Supreme Court partial relief for Chidambaram
The Supreme Court on Monday granted P. Chidambaram three days of interim protection from “judicial remand” in the INX Media case but later modified the order slightly to post the matter for Tuesday after solicitor-general Tushar Mehta objected.
“…list the matter tomorrow i.e. 03.09.2019 at 02:00pm. The respondent-CBI is at liberty to move the CBI Court to seek police custody of the petitioner till tomorrow,” Justices R. Banumathi and A.S. Bopanna said in an order after the bench assembled again after the lunch break.
Earlier in the day, while hearing arguments around 1.30pm, the bench had declined to grant interim bail to the former Union finance minister as his senior counsel Kapil Sibal had sought.
The bench asked Sibal to approach the special CBI court for the relief after the lawyer contended that Chidambaram’s 15-day police (CBI) custody would end on Wednesday.
Sibal’s apprehension was that Chidambaram — arrested on August 21 night — might be sent to judicial custody once the CBI custody ended.
Under the law a person can be kept in police custody for a maximum of 15 days. Then the suspect is either sent to judicial custody or given bail by the court concerned.
Sibal’s contention was that since Chidambaram had challenged the correctness of his arrest by the CBI and the remand order passed by the special court, he should not be sent to judicial custody till the apex court had decided on the special leave petition (SLP) the former minister had filed.
Otherwise, Sibal pleaded, the SLP would become infructuous.
Sibal submitted that Chidambaram was 74 years old and “willing to be placed under house arrest”. He argued that the top court should either grant Chidambaram interim bail or direct him to be placed under house arrest.
Alternatively, Sibal said, his client was willing to be in CBI custody but not sent to jail custody, where suspects have to spend time with other inmates till they get regular bail.
Additional solicitor-general K.M. Natraj opposed the argument, saying the Criminal Procedure Code had no provision for placing a person under “house arrest”.
Natraj also said the plea for interim bail could be made only before the trial court.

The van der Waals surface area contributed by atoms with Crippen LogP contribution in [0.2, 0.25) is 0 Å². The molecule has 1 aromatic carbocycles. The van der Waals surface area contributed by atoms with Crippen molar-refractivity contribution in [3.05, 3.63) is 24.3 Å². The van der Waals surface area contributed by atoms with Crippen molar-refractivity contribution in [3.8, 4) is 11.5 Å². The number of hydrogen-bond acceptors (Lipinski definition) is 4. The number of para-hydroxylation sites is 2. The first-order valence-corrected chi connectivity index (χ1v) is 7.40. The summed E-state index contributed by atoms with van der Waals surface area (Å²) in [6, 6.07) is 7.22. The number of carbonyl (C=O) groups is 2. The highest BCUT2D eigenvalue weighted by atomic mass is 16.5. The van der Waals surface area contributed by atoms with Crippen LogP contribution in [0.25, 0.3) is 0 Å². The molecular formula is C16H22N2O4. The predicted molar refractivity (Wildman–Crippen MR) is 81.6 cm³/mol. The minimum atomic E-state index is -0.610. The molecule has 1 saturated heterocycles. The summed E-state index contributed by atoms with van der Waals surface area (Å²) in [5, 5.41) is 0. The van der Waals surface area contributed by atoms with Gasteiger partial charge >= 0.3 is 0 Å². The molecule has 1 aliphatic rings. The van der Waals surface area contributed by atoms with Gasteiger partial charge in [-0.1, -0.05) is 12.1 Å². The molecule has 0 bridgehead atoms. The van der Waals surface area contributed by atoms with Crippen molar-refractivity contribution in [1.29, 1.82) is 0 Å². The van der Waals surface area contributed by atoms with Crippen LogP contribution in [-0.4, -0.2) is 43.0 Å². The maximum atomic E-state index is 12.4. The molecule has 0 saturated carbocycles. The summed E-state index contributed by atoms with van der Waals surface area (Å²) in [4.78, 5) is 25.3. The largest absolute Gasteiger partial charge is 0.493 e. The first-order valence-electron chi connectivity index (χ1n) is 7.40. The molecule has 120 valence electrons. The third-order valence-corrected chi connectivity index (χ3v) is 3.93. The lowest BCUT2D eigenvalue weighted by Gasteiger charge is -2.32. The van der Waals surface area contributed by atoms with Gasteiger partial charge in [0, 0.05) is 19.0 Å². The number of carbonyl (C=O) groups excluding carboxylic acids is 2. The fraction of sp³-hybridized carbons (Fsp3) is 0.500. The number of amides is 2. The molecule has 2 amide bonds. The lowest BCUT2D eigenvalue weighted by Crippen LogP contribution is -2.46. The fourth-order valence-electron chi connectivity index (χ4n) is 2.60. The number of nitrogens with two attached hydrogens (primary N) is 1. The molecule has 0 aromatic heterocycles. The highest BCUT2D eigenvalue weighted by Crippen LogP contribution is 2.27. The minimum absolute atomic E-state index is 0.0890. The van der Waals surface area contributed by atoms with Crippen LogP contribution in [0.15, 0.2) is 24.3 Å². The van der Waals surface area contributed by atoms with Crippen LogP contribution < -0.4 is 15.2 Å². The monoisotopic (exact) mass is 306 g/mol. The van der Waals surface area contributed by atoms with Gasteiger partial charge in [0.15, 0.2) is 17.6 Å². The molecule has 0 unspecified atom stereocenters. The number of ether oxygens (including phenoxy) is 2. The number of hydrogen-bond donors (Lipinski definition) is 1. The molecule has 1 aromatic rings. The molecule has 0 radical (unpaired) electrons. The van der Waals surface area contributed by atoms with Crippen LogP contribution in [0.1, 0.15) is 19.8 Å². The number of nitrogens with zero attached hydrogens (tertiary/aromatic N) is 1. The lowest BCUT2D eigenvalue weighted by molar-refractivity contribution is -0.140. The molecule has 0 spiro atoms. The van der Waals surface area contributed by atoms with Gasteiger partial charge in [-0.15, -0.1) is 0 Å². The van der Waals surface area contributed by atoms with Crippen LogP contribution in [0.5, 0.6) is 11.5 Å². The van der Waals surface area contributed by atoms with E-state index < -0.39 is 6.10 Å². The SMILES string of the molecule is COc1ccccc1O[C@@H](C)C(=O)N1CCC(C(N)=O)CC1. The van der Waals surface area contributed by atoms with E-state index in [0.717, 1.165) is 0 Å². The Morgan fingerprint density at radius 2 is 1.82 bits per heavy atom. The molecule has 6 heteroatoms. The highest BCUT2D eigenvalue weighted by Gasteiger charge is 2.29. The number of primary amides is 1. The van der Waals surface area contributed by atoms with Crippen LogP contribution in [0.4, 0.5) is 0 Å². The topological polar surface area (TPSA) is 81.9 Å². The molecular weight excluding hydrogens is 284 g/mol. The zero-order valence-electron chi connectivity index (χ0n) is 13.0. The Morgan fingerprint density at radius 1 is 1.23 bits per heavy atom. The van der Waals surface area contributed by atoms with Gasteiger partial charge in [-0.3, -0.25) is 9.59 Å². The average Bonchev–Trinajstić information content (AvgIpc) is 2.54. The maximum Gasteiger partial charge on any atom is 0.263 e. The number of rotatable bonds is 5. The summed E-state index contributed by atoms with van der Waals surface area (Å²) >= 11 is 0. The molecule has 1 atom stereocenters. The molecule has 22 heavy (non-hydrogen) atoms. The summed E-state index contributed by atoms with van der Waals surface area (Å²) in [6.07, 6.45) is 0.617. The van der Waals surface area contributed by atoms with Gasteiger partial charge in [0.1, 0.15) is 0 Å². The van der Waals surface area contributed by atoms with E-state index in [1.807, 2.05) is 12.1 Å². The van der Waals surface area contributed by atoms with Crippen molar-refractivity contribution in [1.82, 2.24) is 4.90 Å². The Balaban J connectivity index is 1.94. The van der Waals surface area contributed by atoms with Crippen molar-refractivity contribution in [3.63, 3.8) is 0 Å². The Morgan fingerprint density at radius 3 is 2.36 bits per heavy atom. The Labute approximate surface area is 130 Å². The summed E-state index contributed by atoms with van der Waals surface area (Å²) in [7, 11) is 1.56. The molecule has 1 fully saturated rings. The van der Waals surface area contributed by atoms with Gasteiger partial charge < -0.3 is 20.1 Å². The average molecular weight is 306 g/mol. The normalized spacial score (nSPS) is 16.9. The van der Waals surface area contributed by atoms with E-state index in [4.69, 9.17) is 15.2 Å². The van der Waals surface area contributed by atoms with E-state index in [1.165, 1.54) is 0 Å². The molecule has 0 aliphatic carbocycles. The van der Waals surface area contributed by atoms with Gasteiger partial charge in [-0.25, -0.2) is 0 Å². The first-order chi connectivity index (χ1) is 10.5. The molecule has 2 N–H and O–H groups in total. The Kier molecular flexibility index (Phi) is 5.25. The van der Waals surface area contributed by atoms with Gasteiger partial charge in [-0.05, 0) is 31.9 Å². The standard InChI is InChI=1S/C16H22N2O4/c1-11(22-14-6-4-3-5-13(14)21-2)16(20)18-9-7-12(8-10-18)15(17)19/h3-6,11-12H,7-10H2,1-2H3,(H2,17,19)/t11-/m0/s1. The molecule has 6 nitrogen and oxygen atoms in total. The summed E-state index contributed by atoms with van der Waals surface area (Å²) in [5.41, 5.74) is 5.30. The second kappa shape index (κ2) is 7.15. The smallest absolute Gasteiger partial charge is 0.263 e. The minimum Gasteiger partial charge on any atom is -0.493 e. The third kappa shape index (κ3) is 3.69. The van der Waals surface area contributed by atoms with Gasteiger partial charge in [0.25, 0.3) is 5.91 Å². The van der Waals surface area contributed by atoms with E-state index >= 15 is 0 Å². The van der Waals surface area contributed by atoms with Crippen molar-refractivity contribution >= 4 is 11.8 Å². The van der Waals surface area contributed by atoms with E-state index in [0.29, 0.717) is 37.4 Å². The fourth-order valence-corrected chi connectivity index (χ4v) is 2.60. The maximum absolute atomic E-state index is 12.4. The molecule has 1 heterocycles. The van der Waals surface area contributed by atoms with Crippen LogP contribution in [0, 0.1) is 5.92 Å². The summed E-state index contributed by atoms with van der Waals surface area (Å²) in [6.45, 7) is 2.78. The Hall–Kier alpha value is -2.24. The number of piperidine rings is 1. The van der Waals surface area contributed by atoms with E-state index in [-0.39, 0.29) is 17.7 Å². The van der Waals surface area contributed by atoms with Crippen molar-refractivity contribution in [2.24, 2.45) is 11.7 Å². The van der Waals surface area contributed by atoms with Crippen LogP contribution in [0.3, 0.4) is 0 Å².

Justice Banumathi, who was heading the bench, then asked Sibal to approach the trial court for interim bail. But the senior advocate persuaded the court to grant Chidambaram interim protection from judicial remand.
The bench then directed Sibal to approach the trial court for interim bail and asked the court to “pass (the) order today itself”.
In case the plea for interim bail or further police custody was rejected, the top court said, the CBI court “shall extend the interim police custody for three days” because of the SLP pending before the bench.
When the bench assembled again after lunch around 2.30pm, solicitor-general Tushar Mehta urged the court not to “upload the order” passed earlier in the day.
Mehta said it would cause a “jurisdictional problem” as Chidambaram’s CBI custody would in any case end on Tuesday.
He pointed out that since a person cannot be kept in the custody of an investigating agency for more than 15 days, Chidambaram could seek regular bail.
The CBI, he added, was willing to argue the matter further and requested the bench to hear the agency’s plea on Tuesday.
After initial reluctance the bench posted the matter for further hearing on Tuesday.
Special judge Ajay Kumar Kuhar on Monday extended Chidambaram’s CBI custody by one day in the INX Media case.
Judge Kuhar will on Tuesday hear the interim bail plea of the senior Congress leader, who was produced before the court.
Sibal had moved the interim bail application while the CBI sought extension of Chidambaram’s custodial interrogation by a day.
Solicitor-general Mehta sought time to reply to Chidambaram’s interim bail plea, and said a notice be issued to the CBI as it was required statutorily.
During the hearing, Mehta asked what was so special and extraordinary in this case. Senior advocate A.M. Singhvi, who also appeared for Chidambaram, said the solicitor-general would not have been there had it been a normal case.
Additional reporting by our Delhi bureau